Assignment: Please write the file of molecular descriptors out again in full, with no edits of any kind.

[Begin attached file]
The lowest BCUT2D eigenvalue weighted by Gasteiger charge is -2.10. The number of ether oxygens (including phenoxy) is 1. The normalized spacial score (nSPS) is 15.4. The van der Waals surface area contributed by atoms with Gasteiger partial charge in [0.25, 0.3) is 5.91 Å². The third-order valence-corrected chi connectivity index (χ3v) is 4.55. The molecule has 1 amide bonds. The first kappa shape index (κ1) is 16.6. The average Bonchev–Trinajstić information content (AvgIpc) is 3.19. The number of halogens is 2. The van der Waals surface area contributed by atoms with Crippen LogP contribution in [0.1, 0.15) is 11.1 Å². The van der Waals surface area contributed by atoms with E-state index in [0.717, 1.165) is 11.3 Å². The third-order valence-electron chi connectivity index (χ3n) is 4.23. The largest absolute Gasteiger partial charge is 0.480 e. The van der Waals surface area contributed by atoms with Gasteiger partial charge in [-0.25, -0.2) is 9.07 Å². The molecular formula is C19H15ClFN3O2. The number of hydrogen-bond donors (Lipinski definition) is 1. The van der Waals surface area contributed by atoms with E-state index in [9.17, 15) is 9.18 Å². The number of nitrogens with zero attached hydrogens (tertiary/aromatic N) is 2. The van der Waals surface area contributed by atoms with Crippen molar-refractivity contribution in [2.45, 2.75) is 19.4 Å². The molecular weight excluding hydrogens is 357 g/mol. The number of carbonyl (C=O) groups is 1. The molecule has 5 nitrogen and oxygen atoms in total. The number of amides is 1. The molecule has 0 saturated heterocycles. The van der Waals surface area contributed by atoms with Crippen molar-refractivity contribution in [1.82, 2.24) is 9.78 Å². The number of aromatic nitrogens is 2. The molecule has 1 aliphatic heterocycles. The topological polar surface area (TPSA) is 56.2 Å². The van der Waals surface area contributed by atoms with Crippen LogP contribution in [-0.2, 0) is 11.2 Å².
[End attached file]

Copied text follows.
The lowest BCUT2D eigenvalue weighted by Gasteiger charge is -2.10. The number of ether oxygens (including phenoxy) is 1. The normalized spacial score (nSPS) is 15.4. The van der Waals surface area contributed by atoms with Gasteiger partial charge in [0.25, 0.3) is 5.91 Å². The third-order valence-corrected chi connectivity index (χ3v) is 4.55. The molecule has 1 amide bonds. The first kappa shape index (κ1) is 16.6. The average Bonchev–Trinajstić information content (AvgIpc) is 3.19. The number of halogens is 2. The van der Waals surface area contributed by atoms with Crippen LogP contribution in [0.1, 0.15) is 11.1 Å². The van der Waals surface area contributed by atoms with E-state index in [0.717, 1.165) is 11.3 Å². The third-order valence-electron chi connectivity index (χ3n) is 4.23. The largest absolute Gasteiger partial charge is 0.480 e. The van der Waals surface area contributed by atoms with Gasteiger partial charge in [-0.25, -0.2) is 9.07 Å². The molecular formula is C19H15ClFN3O2. The number of hydrogen-bond donors (Lipinski definition) is 1. The van der Waals surface area contributed by atoms with E-state index in [9.17, 15) is 9.18 Å². The number of nitrogens with zero attached hydrogens (tertiary/aromatic N) is 2. The van der Waals surface area contributed by atoms with Crippen molar-refractivity contribution in [2.45, 2.75) is 19.4 Å². The molecular weight excluding hydrogens is 357 g/mol. The number of carbonyl (C=O) groups is 1. The molecule has 5 nitrogen and oxygen atoms in total. The number of amides is 1. The molecule has 0 saturated heterocycles. The van der Waals surface area contributed by atoms with Crippen molar-refractivity contribution in [1.82, 2.24) is 9.78 Å². The number of aromatic nitrogens is 2. The molecule has 1 aliphatic heterocycles. The topological polar surface area (TPSA) is 56.2 Å². The van der Waals surface area contributed by atoms with Crippen LogP contribution in [-0.2, 0) is 11.2 Å².